“I have a very healthy diet, ” said Irene. “You need have no worries on that score. And I take all the necessary supplements,”Nurse Forbes looked up sharply. “Supplements?” Irene smiled tolerantly. Nurses could not be expected to understand dietary issues. “Shark oil capsules. Slippery elm. Red raspberry. Wild yam.” She paused. Nurse Forbes was staring at her. Would she have to explain each of these?” Why are you taking these….these substances?” Nurse Forbes asked. Irene took a deep breath. It was going to be necessary to explain after all. “As you may know,” she began, “modern foods are lacking in certain important constituents. This is a result of farming techniques which…” “During pregnancy, “Nurse Forbes interrupted, her voice raised, “during pregnancy, mother should eat a healthy, balanced diet. She should not – and I repeat not – take non-medicinal supplements, herbal remedies and the like. These may be harmful to both mother and baby. And we do not want baby to be harmed, do we?”
Irene was silent. This would be risible, if it were not so insulting. Here was this….this bureaucrat, in her ridiculous uniform, telling me – me – what I should and should not take. And what did she know about slippery elm? Nothing. Nothing at all. This woman, this ridiculous Nurse Forbes was the state. She was the local, immediate face of the state presuming – yes presuming – to lecture me as if I were some sixteen-year-old first-time mother who subsisted on a diet of fish and chips. Absurd! They glared at each other.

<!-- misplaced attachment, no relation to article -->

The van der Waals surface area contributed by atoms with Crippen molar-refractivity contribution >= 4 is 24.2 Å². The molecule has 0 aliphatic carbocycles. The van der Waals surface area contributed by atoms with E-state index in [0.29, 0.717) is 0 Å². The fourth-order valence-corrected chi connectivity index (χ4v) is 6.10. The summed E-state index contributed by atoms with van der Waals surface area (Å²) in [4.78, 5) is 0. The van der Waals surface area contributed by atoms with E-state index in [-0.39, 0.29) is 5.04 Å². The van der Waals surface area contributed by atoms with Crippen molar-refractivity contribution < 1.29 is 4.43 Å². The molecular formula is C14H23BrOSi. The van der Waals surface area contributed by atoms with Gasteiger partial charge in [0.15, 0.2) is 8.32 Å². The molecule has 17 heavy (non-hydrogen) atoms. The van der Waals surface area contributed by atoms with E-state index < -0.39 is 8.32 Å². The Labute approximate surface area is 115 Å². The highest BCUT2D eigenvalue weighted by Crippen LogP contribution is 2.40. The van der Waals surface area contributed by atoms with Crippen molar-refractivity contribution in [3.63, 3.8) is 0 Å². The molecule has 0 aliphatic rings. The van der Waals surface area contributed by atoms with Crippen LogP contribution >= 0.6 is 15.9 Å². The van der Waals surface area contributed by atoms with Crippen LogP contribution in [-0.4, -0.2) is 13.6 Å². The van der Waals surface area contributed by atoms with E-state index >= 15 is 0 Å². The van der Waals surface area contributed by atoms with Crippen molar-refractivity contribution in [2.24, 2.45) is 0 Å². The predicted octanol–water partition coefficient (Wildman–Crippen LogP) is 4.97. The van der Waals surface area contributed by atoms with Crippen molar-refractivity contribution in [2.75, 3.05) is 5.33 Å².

For her part Nurse Forbes thought: this woman thinks that she is superior to me, she really does. Nothing I say to her is going to make any difference. But I must be tolerant. There is no point in alienating people, even somebody like this. It’s tempting, but it’s just not professional. So count to ten, and take it from there. (Love over Scotland – A 44 Scotland Street novel, pp. 262,263, Abacus).
What I find particularly elegant is the seamless shift from quoted speech to unquoted still in the first person, but expressing the inner as opposed to the public thoughts of the two women. Irene’s smugness is a hilarious theme that runs through the series. Check out her tyrannical approach to newspapers in her household (The world according to Bertie, p. 199, Abacus edition), or even better, tackle the whole series and you will not miss any of the sarcasm planted around this figure.